Wedge shoes for city living

How to Walk on Cobblestone Streets and Save Your Shoes (or How to Stop Swearing At the Pavement)

Everything was humming along smoothly. I woke up early and worked out. Got the perfect sugar-to-cream ratio in my coffee. Actually shaved my legs. Matching underwear. The whole enchilada. So as I scampered down my apartment steps and out into the street to begin my day, it was with a smile on my face and a bounce in my step—until this:Broken Shoe

One thing I love about living in a historical downtown is the beauty that surrounds you at every turn. I’m a firm believer in setting yourself in beautiful surroundings, and the parks and gorgeous buildings I walk through every day can turn my mood right side up in an instant when I’m having a bad day. But if there’s one thing I hate (and I mean despise) about living downtown (and I know my friends are going to blast me for this one), it’s navigating cobblestone streets.

Normally, I am all about form over function (Spanx, minimalist décor, and owning a Miata when you have a baby come to mind), but as an avid shoe lover, cobblestone streets are my arch nemesis.

I appreciate that they are a beautifully preserved part of our history, but McFarland’s Shoe Repair is getting a quarter of my yearly salary due to cobblestone casualties alone. However, since railing against an important piece of my hometown’s history is likely to be as successful an endeavor as wearing precious jewelry at the beach, I have developed a three-part strategy for walking on cobblestone streets.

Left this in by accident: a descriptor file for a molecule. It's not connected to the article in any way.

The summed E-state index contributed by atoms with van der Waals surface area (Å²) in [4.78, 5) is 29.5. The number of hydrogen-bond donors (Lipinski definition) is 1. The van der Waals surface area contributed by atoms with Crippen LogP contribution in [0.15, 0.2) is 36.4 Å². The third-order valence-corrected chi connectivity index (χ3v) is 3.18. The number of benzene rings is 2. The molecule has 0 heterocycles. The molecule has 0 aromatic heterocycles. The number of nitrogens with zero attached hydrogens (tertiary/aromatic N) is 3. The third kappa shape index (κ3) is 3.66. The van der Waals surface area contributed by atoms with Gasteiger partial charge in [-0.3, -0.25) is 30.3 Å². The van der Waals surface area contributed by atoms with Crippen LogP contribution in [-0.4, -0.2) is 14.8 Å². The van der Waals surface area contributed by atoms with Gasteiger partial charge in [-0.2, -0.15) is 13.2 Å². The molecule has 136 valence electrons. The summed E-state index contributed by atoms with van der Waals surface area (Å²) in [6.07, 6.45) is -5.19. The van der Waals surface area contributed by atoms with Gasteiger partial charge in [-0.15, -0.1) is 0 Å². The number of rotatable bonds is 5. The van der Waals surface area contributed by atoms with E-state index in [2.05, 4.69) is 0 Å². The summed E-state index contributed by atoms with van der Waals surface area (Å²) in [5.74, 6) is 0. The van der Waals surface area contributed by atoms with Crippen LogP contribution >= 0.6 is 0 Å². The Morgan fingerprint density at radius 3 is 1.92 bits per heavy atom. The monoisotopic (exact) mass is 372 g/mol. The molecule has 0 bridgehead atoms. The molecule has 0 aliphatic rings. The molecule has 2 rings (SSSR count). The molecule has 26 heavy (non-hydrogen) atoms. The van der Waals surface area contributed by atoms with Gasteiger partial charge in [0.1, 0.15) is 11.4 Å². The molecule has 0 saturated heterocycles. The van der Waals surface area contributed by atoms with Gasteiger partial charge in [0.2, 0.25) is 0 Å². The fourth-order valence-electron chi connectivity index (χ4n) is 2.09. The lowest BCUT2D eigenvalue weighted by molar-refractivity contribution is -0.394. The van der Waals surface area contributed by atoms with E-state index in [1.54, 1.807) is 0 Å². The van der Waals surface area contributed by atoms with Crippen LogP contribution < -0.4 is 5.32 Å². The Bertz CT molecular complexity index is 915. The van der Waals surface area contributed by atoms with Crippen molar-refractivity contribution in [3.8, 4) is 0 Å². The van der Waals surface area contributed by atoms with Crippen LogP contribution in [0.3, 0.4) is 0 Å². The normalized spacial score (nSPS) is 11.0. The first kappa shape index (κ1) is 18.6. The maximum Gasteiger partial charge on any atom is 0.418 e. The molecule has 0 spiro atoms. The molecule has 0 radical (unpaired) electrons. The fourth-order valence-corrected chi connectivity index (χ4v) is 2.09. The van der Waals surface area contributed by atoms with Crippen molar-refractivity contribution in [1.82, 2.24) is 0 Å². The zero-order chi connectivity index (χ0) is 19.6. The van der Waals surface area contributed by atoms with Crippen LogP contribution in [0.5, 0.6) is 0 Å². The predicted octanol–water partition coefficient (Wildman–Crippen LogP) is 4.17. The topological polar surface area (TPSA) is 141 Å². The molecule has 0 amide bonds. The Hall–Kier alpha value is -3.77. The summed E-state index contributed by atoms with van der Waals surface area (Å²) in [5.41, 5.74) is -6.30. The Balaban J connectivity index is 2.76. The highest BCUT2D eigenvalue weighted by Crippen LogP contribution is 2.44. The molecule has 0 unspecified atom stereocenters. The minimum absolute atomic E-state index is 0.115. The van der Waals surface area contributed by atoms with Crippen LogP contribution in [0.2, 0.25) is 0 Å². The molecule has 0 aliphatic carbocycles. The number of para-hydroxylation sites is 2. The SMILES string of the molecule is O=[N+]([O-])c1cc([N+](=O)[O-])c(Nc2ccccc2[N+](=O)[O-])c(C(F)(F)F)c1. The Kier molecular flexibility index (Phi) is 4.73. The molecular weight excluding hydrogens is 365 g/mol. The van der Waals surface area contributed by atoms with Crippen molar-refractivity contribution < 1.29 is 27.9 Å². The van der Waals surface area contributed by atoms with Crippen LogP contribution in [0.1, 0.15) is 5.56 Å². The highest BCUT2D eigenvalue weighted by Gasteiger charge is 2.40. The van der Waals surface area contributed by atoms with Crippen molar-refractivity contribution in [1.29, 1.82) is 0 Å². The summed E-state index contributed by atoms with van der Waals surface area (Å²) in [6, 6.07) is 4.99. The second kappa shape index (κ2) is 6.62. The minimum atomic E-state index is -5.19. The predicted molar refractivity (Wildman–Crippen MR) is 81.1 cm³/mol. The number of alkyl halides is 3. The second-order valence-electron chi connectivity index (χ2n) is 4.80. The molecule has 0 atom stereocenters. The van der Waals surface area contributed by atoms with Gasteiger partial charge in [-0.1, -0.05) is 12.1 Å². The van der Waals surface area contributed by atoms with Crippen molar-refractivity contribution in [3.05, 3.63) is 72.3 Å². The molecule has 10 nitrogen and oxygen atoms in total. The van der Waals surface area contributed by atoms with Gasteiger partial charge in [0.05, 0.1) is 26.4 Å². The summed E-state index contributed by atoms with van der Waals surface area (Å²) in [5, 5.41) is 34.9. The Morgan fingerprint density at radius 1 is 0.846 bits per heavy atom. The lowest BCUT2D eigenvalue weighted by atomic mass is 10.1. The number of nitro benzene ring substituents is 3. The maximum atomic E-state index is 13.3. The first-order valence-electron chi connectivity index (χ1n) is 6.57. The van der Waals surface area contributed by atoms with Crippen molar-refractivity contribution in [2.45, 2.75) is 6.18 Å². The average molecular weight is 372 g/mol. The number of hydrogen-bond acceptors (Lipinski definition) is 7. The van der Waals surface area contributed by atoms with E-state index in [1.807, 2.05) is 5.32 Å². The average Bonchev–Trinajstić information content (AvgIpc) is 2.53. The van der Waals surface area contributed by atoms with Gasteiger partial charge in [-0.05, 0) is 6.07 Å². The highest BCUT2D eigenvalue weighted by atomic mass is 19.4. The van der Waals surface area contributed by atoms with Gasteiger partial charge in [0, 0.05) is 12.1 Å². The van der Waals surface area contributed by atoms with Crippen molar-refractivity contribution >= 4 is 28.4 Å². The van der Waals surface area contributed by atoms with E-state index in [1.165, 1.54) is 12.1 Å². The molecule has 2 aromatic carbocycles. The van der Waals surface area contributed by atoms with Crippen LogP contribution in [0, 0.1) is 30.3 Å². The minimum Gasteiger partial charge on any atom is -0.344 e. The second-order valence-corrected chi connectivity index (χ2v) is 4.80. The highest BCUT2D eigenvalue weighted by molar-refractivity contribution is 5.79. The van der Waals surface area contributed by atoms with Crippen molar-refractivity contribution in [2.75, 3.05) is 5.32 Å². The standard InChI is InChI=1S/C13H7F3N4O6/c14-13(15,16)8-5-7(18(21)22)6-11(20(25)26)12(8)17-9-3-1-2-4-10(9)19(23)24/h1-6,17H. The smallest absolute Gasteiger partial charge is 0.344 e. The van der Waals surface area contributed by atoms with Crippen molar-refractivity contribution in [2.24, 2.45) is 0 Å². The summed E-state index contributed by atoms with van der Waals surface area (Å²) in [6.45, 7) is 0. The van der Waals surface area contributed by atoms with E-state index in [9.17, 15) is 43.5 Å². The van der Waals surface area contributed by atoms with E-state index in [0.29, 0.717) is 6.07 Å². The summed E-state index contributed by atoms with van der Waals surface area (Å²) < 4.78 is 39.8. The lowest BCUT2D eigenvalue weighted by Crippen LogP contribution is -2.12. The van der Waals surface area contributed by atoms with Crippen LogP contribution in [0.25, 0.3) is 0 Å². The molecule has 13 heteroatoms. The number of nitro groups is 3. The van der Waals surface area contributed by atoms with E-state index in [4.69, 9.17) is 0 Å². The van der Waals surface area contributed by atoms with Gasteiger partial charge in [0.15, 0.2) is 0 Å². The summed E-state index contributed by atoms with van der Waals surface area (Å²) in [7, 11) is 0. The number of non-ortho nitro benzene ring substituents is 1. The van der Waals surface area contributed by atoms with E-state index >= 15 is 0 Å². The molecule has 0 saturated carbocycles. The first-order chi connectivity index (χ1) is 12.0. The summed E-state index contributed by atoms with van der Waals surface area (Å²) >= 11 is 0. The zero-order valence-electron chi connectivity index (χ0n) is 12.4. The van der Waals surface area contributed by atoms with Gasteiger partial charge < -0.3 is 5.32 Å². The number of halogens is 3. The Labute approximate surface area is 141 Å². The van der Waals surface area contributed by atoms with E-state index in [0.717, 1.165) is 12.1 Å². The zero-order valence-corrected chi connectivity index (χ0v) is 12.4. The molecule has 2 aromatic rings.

First, I look for awesome wedges as often as possible. Boots, pumps, sandals, and espadrilles—anytime I find a leg-flattering wedge (not as easy as one might think), I snatch it up, because I know it makes walking downtown that much easier.Cream wedges walking on cobblestones

Second, when I do wear stilettos, I walk on the outside perimeters of the street. The stones in this portion of the street haven’t borne as much weight as those in the center, so the edges aren’t as worn away, and you’re much less likely to accidentally get your heel stuck in a gap.

Third, as ridiculous as I feel, I walk on the balls of my feet to avoid putting any pressure on the heel. I like to think what I sacrifice in grace, I gain in calf workouts and less frequent trips to the shoe repair shop.

As far as this strategy has gone in preserving my heels, I still have an occasional mishap, which I consider to be one of the tradeoffs of living in a place that values its history. I guess McFarland’s won’t be dropping off my speed dial anytime soon.


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